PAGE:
Technologies involved in the CEM process can include analytics, rules processing, workflow, and a common repository of customer information.  And while each of these can make valuable contributions to understanding the customer during a transaction, I think we run the risk of over reliance to the point of being blinded to their limitations.  While all of these (and other) tools do a wonderful job of helping us understand the customer in the situation immediately before us, they do nothing, or very little, to help us find out about what the customer might want or need later.

    Wants and Needs

    Why is that important?  Well, it takes time and effort to develop the products, messages, and programs of tomorrow and if you aren’t doing your best to collect the raw material of customer need today, when tomorrow comes you will be automatically behind the curve.

    In The Support Economy, an important book analyzing this situation, Harvard Business School professor Shoshana Zuboff discusses the ideas of "vendor space" and "customer space."  The names connote the primary places where each group works and feels most comfortable.  According to Zuboff, too often vendors live in a world of their own, thinking up what to make and then figuring out how to sell it.  Meanwhile, customers live in their own spaces knowing about their wants and needs and rarely communicating these ideas to the people who can fulfill them.

    My issue with CEM, is that it is a solution for managing transactions in vendor space.  All of the click-stream data, collected demographics, records of past purchases and currently installed or in use products and services that make up a customer’s background are great for helping a vendor within the current transaction.  But none of these technologies does much to help us understand the customer’s future requirements and the reasons they will come back for another purchase.

    Satisfaction Doesn’t Mean Loyalty

    Thus, at the end of a transaction or at another time opportune to the denizens of vendor space, we measure customer satisfaction.  Customer sat answers the question, "How do you like us so far?" but sheds little light on the questions, "Will you come back?", "Why?", and "When?"  Those are issues of loyalty not pure satisfaction.  And as we’ve seen from loyalty studies by companies like Walker Information, customer loyalty is measurable and the results can be a humbling experience because if you are a vendor chances are good that your loyalty numbers are far below your satisfaction numbers.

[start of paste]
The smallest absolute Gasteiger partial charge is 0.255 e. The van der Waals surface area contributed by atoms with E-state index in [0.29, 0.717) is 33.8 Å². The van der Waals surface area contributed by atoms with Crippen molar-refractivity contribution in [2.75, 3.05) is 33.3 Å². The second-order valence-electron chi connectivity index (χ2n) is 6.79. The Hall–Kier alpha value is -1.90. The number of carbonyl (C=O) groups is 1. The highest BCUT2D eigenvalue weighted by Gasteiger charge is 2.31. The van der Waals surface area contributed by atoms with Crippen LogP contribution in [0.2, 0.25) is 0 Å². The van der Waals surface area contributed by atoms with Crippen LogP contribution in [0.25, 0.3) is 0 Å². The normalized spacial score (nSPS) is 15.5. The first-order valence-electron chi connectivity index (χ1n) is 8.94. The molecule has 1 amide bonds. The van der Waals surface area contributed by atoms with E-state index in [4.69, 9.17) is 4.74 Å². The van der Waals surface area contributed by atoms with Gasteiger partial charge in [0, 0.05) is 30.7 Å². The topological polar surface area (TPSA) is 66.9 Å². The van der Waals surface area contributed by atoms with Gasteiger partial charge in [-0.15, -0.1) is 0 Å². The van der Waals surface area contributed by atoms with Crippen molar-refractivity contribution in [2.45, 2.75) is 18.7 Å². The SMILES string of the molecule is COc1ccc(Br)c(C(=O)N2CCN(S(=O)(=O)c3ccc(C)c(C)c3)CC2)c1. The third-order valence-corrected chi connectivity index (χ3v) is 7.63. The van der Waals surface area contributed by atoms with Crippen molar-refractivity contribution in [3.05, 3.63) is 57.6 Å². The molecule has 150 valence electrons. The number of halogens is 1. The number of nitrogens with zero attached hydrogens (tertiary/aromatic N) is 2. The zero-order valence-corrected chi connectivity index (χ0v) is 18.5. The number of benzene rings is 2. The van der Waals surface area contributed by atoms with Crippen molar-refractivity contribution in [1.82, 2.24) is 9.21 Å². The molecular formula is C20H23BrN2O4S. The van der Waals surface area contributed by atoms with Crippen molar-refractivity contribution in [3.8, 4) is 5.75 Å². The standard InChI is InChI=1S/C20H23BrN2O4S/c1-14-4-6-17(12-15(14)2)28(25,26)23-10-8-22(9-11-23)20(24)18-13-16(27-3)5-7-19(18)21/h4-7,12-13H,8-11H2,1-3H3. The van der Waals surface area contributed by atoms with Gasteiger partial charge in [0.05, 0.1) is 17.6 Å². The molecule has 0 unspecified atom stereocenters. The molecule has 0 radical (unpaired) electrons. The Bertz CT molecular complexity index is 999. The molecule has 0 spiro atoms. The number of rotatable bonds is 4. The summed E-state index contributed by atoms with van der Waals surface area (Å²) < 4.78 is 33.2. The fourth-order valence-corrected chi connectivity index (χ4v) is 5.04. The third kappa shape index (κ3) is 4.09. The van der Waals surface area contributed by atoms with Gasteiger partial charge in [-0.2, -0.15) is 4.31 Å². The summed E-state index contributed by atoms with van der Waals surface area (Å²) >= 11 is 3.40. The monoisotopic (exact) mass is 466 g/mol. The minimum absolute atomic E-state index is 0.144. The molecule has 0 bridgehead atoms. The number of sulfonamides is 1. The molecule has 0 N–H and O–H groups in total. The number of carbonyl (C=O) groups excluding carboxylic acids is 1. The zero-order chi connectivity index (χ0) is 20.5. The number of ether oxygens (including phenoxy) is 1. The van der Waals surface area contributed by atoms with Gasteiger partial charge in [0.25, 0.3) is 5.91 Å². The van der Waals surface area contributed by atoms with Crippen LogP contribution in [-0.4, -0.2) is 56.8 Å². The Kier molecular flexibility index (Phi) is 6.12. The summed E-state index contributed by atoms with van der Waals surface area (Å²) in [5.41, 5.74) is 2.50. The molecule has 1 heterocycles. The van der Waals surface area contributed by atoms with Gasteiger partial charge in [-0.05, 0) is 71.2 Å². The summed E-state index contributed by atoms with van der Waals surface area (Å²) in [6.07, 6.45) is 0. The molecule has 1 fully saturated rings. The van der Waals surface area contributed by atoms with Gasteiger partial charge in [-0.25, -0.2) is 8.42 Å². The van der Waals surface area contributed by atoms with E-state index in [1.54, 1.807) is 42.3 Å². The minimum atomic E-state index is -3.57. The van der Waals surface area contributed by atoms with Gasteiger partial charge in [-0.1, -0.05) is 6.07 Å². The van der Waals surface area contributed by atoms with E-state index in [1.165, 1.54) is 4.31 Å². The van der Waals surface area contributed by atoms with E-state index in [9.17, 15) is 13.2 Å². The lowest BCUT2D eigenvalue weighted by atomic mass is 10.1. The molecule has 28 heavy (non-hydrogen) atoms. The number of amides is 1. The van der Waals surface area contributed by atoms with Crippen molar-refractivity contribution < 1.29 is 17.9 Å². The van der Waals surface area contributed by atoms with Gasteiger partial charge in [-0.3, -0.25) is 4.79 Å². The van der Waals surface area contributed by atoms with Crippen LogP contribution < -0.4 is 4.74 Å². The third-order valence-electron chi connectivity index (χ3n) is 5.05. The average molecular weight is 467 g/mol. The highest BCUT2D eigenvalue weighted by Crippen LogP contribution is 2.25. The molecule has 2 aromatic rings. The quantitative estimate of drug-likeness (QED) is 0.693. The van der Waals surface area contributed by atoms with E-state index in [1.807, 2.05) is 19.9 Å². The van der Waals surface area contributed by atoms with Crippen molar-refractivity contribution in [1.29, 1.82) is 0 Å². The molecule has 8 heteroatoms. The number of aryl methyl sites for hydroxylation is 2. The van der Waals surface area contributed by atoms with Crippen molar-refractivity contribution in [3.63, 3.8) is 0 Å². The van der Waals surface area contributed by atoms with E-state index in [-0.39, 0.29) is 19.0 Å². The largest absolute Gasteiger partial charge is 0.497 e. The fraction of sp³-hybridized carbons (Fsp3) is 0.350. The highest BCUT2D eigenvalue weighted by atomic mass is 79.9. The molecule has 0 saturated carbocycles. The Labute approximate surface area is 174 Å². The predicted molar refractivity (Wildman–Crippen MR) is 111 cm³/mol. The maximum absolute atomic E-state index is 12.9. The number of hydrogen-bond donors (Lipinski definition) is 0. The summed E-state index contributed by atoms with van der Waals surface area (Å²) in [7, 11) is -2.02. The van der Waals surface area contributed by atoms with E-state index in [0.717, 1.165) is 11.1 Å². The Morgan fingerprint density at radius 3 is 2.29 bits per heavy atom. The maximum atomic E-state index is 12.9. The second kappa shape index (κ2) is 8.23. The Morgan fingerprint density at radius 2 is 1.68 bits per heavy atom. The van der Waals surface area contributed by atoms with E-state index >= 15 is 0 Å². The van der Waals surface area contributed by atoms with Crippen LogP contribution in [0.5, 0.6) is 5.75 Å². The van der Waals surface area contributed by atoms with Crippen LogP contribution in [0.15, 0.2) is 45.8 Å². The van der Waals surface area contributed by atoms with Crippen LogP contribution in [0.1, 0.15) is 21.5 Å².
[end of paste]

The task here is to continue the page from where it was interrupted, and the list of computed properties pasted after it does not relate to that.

Peppers and Rogers as well as others tell us that we’re in an era of organic growth, one in which new customers are scarce and repeat business is the key to future success in numerous markets.  As it is used today, CEM might get you a cross sell or an up sell, but it won’t do much to emotionally engage your customer and entice him or her to share his or her thoughts about what to build next.

    Keep it Simple

    When all else fails you can simply ask the customer.  It is a blindingly simple concept — truly a ‘duh’ moment — and there are solutions coming to market now that take much of the labor and cost out of the asking process.  Labor, cost, and tradition are the three main reasons that vendors have historically avoided venturing into customer space.  But with requirements for labor and cost receding like the polar ice caps, can we any longer afford avoiding that outreach?

    Published: 18 years ago

    Think about this:

    When I was at Aberdeen Group, I  launched the What Works report and award as a way to identify the best CRM implementations of the prior year.  It was a pretty successful concept and we uncovered a lot of what was right with CRM at a time when every other analyst firm was playing a version of chicken little.  A year later Gartner came out with the CRM Excellence award. 

    Just a coincidence.